UCO Garden Being Prepped to Sprout

Students at the University of Central Oklahoma recently cleared the Rankin YMCA community garden in preparation for a fall harvest that is intended to supply the UCO Central Pantry with fresh food.

The Office of Sustainability is in charge of the three community gardens owned by UCO. The location of the gardens are the Nigh University Center rooftop, the University Suites courtyard and the Rankin YMCA.

Eric Hemphill, manager of Sustainability and Alternative Transportation, said the community gardens were opened on campus after the Sustainability Living Learning Community from the University Suites helped build the garden in the courtyard.

“We had some first-year students that took a class together and then they also volunteered at the garden,” Hemphill said.

All gardens are maintained by volunteers and the Office of Sustainability allows for individuals at UCO and within the community to grow produce.

“Between classes and individuals wanting to get involved, we will probably have 20-30 [volunteers per] year,” Hemphill said.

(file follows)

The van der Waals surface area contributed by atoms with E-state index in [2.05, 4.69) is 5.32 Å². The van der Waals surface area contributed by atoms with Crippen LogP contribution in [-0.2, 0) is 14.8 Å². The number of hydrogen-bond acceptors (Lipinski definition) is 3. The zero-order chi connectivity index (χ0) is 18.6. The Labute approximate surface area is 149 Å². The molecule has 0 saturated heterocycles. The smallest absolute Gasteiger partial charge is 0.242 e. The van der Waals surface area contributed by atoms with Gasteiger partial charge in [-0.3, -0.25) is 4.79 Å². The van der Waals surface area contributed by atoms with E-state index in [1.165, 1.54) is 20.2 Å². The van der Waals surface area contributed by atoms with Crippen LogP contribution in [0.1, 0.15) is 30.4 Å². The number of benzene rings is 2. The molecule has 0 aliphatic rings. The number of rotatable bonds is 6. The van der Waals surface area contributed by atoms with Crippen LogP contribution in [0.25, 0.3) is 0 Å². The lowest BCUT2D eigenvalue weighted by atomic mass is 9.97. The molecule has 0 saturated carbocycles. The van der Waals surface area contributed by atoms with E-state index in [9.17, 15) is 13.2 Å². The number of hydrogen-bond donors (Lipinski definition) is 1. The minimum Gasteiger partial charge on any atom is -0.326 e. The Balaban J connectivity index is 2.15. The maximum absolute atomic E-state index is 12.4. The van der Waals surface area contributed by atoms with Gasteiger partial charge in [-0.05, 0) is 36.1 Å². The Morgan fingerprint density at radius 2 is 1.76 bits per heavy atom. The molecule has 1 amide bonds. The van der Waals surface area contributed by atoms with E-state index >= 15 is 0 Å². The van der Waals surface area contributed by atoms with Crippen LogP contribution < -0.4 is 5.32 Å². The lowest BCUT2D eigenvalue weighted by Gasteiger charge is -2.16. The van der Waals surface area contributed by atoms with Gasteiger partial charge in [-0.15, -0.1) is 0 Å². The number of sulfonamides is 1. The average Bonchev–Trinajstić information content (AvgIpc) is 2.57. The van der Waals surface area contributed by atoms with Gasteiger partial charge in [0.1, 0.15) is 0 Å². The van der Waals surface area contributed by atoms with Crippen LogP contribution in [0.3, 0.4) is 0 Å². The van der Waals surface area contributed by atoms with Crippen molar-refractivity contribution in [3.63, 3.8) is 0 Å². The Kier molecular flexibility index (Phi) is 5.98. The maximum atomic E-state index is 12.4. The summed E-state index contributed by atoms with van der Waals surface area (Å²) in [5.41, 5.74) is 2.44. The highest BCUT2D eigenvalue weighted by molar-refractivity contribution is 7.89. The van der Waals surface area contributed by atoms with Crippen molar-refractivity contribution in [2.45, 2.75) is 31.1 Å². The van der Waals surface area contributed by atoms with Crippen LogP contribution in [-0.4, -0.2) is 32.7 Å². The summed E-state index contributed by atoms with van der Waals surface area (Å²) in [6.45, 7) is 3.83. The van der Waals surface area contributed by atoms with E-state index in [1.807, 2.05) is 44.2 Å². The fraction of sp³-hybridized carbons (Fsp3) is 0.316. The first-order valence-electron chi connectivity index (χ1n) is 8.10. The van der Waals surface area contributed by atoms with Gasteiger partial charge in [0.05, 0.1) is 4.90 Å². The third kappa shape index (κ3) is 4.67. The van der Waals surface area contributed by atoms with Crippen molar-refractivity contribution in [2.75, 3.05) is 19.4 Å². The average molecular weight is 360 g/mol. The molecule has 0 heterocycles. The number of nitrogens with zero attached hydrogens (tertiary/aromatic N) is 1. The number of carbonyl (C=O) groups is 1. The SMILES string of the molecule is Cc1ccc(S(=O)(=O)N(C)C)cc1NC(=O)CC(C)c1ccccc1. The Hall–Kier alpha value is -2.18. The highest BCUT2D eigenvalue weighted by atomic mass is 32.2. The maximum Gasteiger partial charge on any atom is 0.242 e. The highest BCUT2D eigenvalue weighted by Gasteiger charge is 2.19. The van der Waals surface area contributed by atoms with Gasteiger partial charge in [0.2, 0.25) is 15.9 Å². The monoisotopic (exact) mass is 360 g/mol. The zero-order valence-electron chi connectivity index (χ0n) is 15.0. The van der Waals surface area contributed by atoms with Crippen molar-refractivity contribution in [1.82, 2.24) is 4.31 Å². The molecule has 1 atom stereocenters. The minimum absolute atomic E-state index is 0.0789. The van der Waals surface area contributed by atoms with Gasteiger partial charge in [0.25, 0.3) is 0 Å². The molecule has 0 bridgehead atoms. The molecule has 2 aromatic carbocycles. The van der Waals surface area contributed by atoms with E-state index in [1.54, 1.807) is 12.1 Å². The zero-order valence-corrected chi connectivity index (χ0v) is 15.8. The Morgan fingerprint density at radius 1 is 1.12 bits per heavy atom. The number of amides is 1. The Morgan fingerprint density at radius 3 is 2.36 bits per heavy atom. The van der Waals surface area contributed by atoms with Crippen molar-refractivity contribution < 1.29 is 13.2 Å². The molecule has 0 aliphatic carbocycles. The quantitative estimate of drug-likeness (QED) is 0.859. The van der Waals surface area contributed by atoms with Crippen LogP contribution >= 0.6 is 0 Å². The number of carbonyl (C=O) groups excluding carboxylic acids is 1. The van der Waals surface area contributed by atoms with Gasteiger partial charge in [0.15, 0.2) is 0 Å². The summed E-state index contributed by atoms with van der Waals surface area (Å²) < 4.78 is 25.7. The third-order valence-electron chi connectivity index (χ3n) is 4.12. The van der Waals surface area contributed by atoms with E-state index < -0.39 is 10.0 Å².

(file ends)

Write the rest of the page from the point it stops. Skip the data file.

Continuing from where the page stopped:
A lot of community members from Edmond also volunteer at the Rankin YMCA garden, according to Hemphill.

The YMCA garden is located one mile away from UCO’s campus on South Rankin Street between 15th Street and Ninth Street, close to Broadway Extension. It was established in 2007, but in 2014 the institution allowed UCO to take over maintaining it.

“They had some staff changes, they opened the YMCA on Mitch Park and so they kind of stopped being able to take care of that garden,” Hemphill said. “They were very willing to let us take over the actual maintenance part of the garden.”

Kimberly Martin, professor of Kinesiology and Health Studies, brings her students from her Community Gardening class to help out during the summer intersessions.

“My classes help maintain the YMCA garden,” Martin said. “Last year we went over there and redid all of the flower beds. Every year we go out there and clean it out.”

Martin’s class is an elective open to all UCO students, but most of the class is made up of kinesiology majors. Her objective with teaching these classes is to show that locally grown food is cheaper and more nutritious.

“The Community Gardening class visits gardens and farms in Oklahoma, so they can learn the basics of what can be grown locally,” Martin said.

All of the food produced by these gardens is donated to UCO’s Central Pantry located in the Nigh University Center.

“For the most part, it is enough during the spring and summer months,” Hemphill said. “Sometimes it depends on the fall because of the weather, but we do not have fresh food during the winter.”

The Central Pantry is used by students and community members an average of 300-350 times each week, but Hemphill said that the most the pantry has seen was 800 times within a week.

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